At what point did my simple life of drinking beer and watching sports on T.V. descend into chaos? I can pinpoint the moment exactly. Our 16-year-old daughter came to us and said “I’m pregnant.”
Maybe it was my fault for spending too much time playing Xbox. Maybe it was my wife’s fault for refusing to feed me meatloaf while I played Halo. Maybe it was my daughter’s fault for turning down birth control even though we told her we’d help her get it.
In any case, she is now about two months pregnant, and that is that. Try as we might, we cannot turn back the clock. (And I have tried, believe me.) The only way forward is to try to make her pregnancy as positive and healthy as we can for her and the baby. My wife has also told me that it is bad form—and possibly illegal—for me to castrate the father of this child. Where’s Shari’a law when you need it?
I’ve also got to get used to the idea that just months after I turn 40-years-old, I will become a grandfather. Isn’t it bad enough that while I’m contemplating the unfairness of a life that would give me only four short decades before I become 40, that I am also now forced to cope with being a grandfather, too? Come on, Life, throw me a bone here.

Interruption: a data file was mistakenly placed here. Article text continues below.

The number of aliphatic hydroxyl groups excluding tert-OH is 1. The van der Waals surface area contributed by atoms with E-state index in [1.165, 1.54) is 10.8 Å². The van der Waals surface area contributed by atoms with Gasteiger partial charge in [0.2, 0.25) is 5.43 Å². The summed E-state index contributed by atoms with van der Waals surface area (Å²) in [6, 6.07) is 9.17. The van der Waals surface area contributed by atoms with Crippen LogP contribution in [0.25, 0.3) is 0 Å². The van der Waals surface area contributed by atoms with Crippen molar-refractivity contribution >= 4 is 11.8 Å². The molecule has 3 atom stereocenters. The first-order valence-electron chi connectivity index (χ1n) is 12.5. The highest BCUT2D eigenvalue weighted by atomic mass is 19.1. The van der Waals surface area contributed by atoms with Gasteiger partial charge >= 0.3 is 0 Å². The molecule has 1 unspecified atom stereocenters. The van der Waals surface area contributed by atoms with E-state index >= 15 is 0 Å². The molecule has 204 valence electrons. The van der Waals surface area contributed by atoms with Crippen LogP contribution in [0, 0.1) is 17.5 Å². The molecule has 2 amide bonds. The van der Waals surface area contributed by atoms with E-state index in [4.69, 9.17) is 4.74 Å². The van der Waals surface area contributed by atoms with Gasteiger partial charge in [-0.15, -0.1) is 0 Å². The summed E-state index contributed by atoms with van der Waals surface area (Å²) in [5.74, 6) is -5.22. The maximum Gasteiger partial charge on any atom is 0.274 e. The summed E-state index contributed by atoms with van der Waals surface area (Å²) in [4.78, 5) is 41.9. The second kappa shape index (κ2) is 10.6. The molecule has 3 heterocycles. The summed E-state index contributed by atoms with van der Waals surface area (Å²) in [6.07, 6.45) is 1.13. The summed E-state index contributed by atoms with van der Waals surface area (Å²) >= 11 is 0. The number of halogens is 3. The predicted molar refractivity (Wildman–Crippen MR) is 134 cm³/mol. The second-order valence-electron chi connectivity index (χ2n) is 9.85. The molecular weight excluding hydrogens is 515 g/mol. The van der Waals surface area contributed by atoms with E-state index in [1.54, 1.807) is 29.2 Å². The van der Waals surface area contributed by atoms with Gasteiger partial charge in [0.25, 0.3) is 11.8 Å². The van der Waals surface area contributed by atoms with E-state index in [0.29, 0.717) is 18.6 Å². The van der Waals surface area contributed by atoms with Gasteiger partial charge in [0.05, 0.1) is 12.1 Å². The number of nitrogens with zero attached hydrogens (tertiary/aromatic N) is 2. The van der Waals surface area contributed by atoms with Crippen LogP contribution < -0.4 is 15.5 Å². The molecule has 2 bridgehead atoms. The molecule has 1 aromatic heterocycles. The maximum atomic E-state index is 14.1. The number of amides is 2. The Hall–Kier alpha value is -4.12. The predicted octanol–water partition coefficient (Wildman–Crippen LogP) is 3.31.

Sure, like any man with children, I want to be a grandfather someday. I want to be able to look with pride at my own adult (and “adult” is the key word) kids in the eyes and say, “See, I told you so.” I want to play catch with my grandchildren. I want to take them to the zoo. To read to them. To give them their first taste of beer.
In the natural order of things, however, that should wait until my own kids are married and have a place of their own. It should wait until they have the maturity level to understand that “I’m not hungry” or “I don’t like needles” are not important considerations when you’ve got a little one growing in your womb. It should wait until they can pay for their own room and board, not to mention their child’s. It should wait until they have learned how to drive, for heaven’s sake.
See what I’m saying? This is chaos. Somehow, though, our family will have to learn to make the chaos a life-giving, learning experience for all of us—especially for the little one who never asked for any of this.